Photo: Drew Angerer/Getty Images

A Tyson pork processing plant Iowa is experiencing a coronavirus outbreak with 555 confirmed positive cases among more than 2,500 employees, the state health department confirmed on Thursday to the Des Moines Register.

Why it matters: Outbreaks at meat packing plants have resulted in national shortages thanks to stalled production and the implementation of new, strict safety measures. In mid-April, a Smithfield pork processing plant in Sioux Falls, South Dakota, became the largest single COVID-19 hotspot, with over 600 cases.

The big picture: The Tyson outbreak is the latest in a string of cases in meat processing plants in and around Iowa. The state, as of Thursday, was reporting more than 18,500 cases and over 500 deaths.

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Scammers have stolen over $130 million in coronavirus-related schemes

Photo: Chip Somodevilla/Getty Images

Over 100,000 Americans have collectively reported roughly $132 million in fraud losses from scams related to the coronavirus and government stimulus checks since the March start of the pandemic, according to Federal Trade Commission.

Why it matters: Coronavirus-related fraud complaints peaked in May when the IRS began sending its first round of stimulus checks. Congress has proposed a second stimulus.

Kamala Harris says she "would not trust" Trump on coronavirus vaccine

Sen. Kamala Harris during a campaign event on Aug. 27. Photo: Michael A. McCoy/Getty Images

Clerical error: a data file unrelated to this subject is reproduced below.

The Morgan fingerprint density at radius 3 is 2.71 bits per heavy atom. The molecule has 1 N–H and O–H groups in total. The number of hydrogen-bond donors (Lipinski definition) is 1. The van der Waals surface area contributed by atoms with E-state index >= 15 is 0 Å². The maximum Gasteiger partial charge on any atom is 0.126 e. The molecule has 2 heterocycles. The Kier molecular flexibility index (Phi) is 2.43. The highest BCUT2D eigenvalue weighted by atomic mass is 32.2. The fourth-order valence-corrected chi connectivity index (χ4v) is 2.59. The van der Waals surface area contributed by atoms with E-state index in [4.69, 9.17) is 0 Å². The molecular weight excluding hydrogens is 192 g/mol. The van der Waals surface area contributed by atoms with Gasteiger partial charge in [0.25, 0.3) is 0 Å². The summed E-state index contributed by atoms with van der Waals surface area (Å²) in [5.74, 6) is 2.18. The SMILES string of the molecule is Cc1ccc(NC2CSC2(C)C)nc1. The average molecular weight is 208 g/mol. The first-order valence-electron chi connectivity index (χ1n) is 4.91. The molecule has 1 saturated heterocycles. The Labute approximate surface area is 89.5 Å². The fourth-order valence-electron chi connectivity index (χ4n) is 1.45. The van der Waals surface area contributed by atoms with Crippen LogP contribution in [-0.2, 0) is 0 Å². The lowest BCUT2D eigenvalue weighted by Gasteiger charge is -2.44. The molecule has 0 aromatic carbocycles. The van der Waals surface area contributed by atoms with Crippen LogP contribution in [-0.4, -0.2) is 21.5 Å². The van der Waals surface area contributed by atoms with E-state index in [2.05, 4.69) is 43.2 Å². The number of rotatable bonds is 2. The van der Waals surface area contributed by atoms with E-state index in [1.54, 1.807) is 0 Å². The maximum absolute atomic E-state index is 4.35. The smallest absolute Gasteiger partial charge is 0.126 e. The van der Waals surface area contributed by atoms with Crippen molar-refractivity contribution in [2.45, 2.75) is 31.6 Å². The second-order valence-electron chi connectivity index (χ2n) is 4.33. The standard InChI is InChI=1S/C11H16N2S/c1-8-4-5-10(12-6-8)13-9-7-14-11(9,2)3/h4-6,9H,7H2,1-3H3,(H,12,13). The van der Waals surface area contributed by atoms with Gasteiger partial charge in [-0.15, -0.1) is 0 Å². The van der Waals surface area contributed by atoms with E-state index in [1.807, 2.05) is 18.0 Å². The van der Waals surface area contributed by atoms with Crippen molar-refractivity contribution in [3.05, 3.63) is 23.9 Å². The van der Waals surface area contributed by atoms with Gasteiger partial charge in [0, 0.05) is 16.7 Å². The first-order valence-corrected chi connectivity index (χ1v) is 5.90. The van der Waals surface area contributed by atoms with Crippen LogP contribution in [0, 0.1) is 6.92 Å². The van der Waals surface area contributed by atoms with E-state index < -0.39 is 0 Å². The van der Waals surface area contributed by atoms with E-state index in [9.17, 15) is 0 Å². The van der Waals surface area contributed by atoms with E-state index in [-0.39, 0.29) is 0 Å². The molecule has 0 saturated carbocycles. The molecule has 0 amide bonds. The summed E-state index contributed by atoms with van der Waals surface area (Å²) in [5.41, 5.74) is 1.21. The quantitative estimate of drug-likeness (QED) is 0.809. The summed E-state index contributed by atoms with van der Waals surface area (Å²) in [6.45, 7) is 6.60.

Democratic vice presidential nominee Sen. Kamala Harris told CNN in an interview airing Sunday she "would not trust" President Trump "about the efficacy and the reliability" of a coronavirus vaccine if approved before November's election.

Driving the news: The CDC has requested governors "urgently" speed up their permit applications so vaccine distribution sites are operational by early November. The Trump administration has this week pushed back on questions of political interference in vaccine development.

Sep 5, 2020 - World

China calls for U.S. visitors to show negative COVID-19 tests

People inside the Beijing International Airport in June. Photo: STR/AFP via Getty Images

China will demand that passengers taking direct flights from the U.S. provide negative coronavirus test results within 72 hours before takeoff starting Sept. 15, China’s U.S. embassy said in a statement.

Why it matters: The requirement is among the latest restrictions Beijing has imposed on the U.S. The Chinese government prevented U.S. airlines from resuming flights to China in June, and the Trump administration banned Chinese passenger airlines from flying to the U.S. in retaliation.